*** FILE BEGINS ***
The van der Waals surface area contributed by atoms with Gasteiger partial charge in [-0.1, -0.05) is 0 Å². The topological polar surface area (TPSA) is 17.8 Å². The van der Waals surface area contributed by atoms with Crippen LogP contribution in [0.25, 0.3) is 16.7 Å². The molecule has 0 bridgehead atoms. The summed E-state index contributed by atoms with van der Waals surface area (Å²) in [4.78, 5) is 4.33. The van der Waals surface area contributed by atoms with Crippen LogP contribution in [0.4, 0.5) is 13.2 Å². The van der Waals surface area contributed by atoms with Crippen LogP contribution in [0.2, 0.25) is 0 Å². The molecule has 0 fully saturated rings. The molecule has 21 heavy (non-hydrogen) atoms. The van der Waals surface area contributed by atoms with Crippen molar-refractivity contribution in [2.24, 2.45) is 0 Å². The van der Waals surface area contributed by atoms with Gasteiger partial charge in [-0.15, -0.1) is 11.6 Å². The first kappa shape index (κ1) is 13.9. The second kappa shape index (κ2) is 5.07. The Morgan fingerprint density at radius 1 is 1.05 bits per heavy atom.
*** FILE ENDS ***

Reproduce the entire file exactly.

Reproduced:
The van der Waals surface area contributed by atoms with Gasteiger partial charge in [-0.1, -0.05) is 0 Å². The topological polar surface area (TPSA) is 17.8 Å². The van der Waals surface area contributed by atoms with Crippen LogP contribution in [0.25, 0.3) is 16.7 Å². The molecule has 0 bridgehead atoms. The summed E-state index contributed by atoms with van der Waals surface area (Å²) in [4.78, 5) is 4.33. The van der Waals surface area contributed by atoms with Crippen LogP contribution in [0.4, 0.5) is 13.2 Å². The van der Waals surface area contributed by atoms with Crippen LogP contribution in [0.2, 0.25) is 0 Å². The molecule has 0 fully saturated rings. The molecule has 21 heavy (non-hydrogen) atoms. The van der Waals surface area contributed by atoms with Crippen molar-refractivity contribution in [2.24, 2.45) is 0 Å². The van der Waals surface area contributed by atoms with Gasteiger partial charge in [-0.15, -0.1) is 11.6 Å². The first kappa shape index (κ1) is 13.9. The second kappa shape index (κ2) is 5.07. The Morgan fingerprint density at radius 1 is 1.05 bits per heavy atom.